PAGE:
I will say now that Mr Miner has many strengths but written communication is not one of them. Have you ever written a text when you’ve had a few drinks, realised that not all the words are quite right, then decided rewriting it properly is just too hard with your wine-goggles on, and sent it anyway? Well it feels like Mr Miner texts like that at all times!

His seeming allergy to punctuation and unwillingness to either read or use it does get the grammar-Nazi in me fired up. It can also lead to some interesting interpretations and sometimes I think I may have an easier time deciphering semaphore than one of his messages.

So, needless to say, when I received this response I didn’t have much patience, thinking he was just reading it wrongly.

‘What, what?’, I replied.
‘What are you talking about?’ I received in return.

As he was at work this conversation took place over several hours, with each of us getting more frustrated with every response. Shouty capitals and offensive emojis were thrown around like grenades over the treches, phones were slammed onto sofas in exasperation (don’t you miss the slam of a landline?) and crankiness took over. Until finally one of us cracked:

‘I’m done talking’, he said.
‘Sounds about right’, I lobbed back in response.
And then radio silence, both of us raging…

Until, ‘beep, beep’, I offered my phone an angry sideways glare, only to see a screenshot from Mr Miner. This should be good, I thought (of course knowing I was right the whole time). But when I compared his version of the message to mine, it all became clear. Our phones are trying to split us up!

Text confusion

And then I cracked up laughing, because what else can you do with something so ridiculous? I replied with the version from my phone and then we are all ok again, a united front against our terrorising technology.

No matter how far we’ve come since the patchy satellite phone, it just goes to show that sometimes it really is good to talk!

The difference between women and men

I realise that I’m a bit behind with this, but I’ve spent the week catching up on some of the great media produced for International Women’s Day.

There were lots of great articles and quotes doing the rounds on social media from some brilliant women, from all walks of life, including business women, stay at home mums, teenage girls and of course women in mining. But it happened to be one celebrity quote in particular that caught my eye.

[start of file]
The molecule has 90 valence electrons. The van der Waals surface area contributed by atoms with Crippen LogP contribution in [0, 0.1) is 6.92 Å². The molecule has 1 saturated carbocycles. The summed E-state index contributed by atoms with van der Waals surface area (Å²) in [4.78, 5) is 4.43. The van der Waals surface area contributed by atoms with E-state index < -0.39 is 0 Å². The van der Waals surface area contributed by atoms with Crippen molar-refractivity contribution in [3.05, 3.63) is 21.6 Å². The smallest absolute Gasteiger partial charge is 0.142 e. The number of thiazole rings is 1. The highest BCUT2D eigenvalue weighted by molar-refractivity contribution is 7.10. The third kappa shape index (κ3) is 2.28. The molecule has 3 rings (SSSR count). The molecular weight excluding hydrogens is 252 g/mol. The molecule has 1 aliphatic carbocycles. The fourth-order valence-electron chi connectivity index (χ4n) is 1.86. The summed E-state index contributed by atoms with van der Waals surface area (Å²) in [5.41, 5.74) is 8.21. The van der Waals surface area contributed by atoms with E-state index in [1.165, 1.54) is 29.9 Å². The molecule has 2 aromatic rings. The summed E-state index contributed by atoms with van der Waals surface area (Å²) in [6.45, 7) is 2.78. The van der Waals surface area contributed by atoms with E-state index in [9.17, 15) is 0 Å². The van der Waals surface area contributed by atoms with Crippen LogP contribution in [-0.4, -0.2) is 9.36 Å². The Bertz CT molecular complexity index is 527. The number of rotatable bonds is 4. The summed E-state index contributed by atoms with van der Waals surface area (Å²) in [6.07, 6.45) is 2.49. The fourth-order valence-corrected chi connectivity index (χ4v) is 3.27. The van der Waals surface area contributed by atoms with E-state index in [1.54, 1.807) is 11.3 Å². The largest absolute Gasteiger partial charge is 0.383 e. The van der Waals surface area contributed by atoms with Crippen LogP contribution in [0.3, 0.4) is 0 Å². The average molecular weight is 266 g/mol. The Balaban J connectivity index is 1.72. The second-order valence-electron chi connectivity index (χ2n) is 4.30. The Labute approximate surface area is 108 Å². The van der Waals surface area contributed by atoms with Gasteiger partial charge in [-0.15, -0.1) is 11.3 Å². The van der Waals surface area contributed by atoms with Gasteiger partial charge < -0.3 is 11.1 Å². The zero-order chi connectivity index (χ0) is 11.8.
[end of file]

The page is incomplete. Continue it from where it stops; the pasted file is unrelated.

Buzzfeed quoted Jennifer Garner in their list of ‘31 Times Celebrities Gave The Best Damn Responses To Sexist Questions’, which highlighted how different the questions directed at her and husband Ben Affleck are:

“Every single person who interviewed me, I mean every single one, asked me ‘How do you balance work and family?’ As for work-life balance, Ben said no one asked him about it that day. As a matter of fact, no one had ever asked him about it. And we do share the same family. Isn’t it time to change that conversation?”

I really related to this quote in particular because people ask me all the time; ‘how do you cope with Mr Miner away?’

Andrew H. Walker / Getty Images / Via and

I know some are inferring that I may get lonely or miss him, but I also know I am not being over-sensitive when I say that many outsiders seem to think that it would be impossible for me to cope without a man at home. It’s as if I had a partial lobotomy when we moved in together and lost the ability to carry out simple everyday tasks without his assistance or supervision.

‘But what if something happens when he’s not there?’ They ask. Like what? Cockroach infestation? Power cut? Neighbour from hell? They’ve all happened when he’s been away and although I would’ve loved him to be there to help, I coped all the same.

Of course I asked Mr Miner whether this is something he hears a lot, and surprise, surprise, nobody has ever asked him how he copes. Not once. They ask him what it’s like to go underground, how he finds the hours, how good the money is, but he has never had the question phrased as, how do you cope?

Even more importantly this resonated with me, because I think most worryingly, this question isn’t only sexist towards women. As much as it assumes that I wouldn’t be able to cope on my own, because I’m a woman, it also assumes that he would be able to cope on his own, because he’s a man.

This way of thinking perpetuates the issue of men not discussing their feelings, particularly when it comes to feelings of anxiety and depression, which can be amplified by the FIFO or DIDO lifestyle when you are working long hours, away from your loved ones.